If the walls of El Borda could talk, they would have volumes to say. Argentina's largest municipal psychiatric institution is almost a century and a half old, and has seen countless patients in its rooms and corridors, some there for a couple weeks, others there for the rest of their lives.
Though arguably trying to reach modern standards of therapy for the roughly thousand men who live there long-term, the Municipal Hospital of José Tiburcio Borda has yet to shake off the institutionalization that is left over from its 19th century beginnings as a lunatic asylum, and that has become in many senses a human rights issue.
With a name that implies an intention to change inmates for the better, Costa Rica's La Reforma maximum security prison may actually be doing the opposite. Poor security, the result of inadequate personnel, lack of surveillance and crowded conditions make the prison a hotbed for crime and violence. Lack of segregation and rehabilitation fail to make many bad criminals see the error of their ways and can in fact turn the less violent inmates into murderers as they seek to defend themselves from the more violent offenders.
The prison holds the perpetrators of some of the more violent and high-profile crimes in the country, from the two former presidents convicted for corruption to the man found guilty of killing an investigative journalist on behalf of a Catholic priest who was thought to be guilty of several crimes.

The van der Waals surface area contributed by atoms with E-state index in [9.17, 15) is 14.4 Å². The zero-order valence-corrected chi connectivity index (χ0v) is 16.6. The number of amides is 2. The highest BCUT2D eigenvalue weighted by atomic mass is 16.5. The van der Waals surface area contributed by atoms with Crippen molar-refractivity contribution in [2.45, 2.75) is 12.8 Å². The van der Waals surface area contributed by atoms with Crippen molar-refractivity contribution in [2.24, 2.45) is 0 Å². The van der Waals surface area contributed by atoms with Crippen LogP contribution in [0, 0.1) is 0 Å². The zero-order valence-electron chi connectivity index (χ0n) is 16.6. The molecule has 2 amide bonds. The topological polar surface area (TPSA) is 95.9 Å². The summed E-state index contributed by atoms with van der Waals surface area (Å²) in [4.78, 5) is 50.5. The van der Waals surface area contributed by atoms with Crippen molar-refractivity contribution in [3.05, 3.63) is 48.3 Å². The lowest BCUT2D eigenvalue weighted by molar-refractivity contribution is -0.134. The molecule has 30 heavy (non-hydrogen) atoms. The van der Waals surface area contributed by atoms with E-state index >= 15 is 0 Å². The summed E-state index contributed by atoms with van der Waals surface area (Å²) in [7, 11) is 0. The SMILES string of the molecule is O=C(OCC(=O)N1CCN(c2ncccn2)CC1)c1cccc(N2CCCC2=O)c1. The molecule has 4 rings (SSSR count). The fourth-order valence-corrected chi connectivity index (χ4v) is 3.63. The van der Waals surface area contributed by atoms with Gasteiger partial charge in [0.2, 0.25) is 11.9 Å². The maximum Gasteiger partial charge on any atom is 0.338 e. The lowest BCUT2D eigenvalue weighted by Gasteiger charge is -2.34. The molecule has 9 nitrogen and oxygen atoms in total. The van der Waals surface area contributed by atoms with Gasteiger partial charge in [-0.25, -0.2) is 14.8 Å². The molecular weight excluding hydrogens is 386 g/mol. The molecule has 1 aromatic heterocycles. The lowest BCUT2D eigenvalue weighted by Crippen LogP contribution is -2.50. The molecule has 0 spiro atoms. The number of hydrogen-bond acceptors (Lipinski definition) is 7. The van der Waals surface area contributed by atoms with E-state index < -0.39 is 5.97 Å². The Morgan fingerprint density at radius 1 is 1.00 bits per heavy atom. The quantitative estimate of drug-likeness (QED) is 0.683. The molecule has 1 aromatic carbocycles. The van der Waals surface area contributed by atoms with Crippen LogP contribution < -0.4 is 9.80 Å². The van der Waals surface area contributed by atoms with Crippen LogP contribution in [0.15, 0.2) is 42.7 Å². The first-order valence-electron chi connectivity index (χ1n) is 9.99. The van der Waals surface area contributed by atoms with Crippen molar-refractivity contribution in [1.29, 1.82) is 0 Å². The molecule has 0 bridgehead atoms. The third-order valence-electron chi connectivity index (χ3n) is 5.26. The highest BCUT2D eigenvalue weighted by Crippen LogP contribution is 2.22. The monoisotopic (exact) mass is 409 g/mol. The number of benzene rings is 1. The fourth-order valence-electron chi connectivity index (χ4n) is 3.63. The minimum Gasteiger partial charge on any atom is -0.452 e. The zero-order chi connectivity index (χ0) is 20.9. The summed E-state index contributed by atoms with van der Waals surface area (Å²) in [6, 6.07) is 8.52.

But while the high-profile criminals are locked away, the rapidly crowding conditions have thrown together a volatile mix of inmates which has outpaced the prison's ability to keep them under control. Violent incidents, from fights to jailbreak attempts, have cost the lives of both prisoners and guards. Sweeps reveal an astonishing array of weapons, both makeshift and smuggled in. Inmates using smuggled cell phones can still control their associates and their business on the outside.
For the fortune hunters and colonizers, Potosi was and continues to be a fountain of wealth. The indigenous Bolivians who lived on that land and continue to dig out its minerals, the place has become the pit into which they must eventually go. Cerro Rico, or “Rich Mountain” is the reason for Potosi's existence. The mining town, which eventually became the Spanish colonial mint, came into being as 16th century Spanish explorers, infatuated by stories of fabulous riches, conquered the mountain. Much of the work was done through forced labor, either through the mita system or with slaves. Many others were contract workers. All of them had to endure the backbreaking work of digging the silver out of the rock.
The mountain now belongs to Bolivia but it still consumes its share of the indigenous who live and work there. Dangerous and unhealthy conditions are responsible for the countless deaths from lung disease, and the constant extraction of silver, tin and zinc is causing the rich mountain to collapse. Children, many of whom are orphans of miners, go to work in the mines...perpetuating the
centuries-old cycle of poverty, hard labor and death.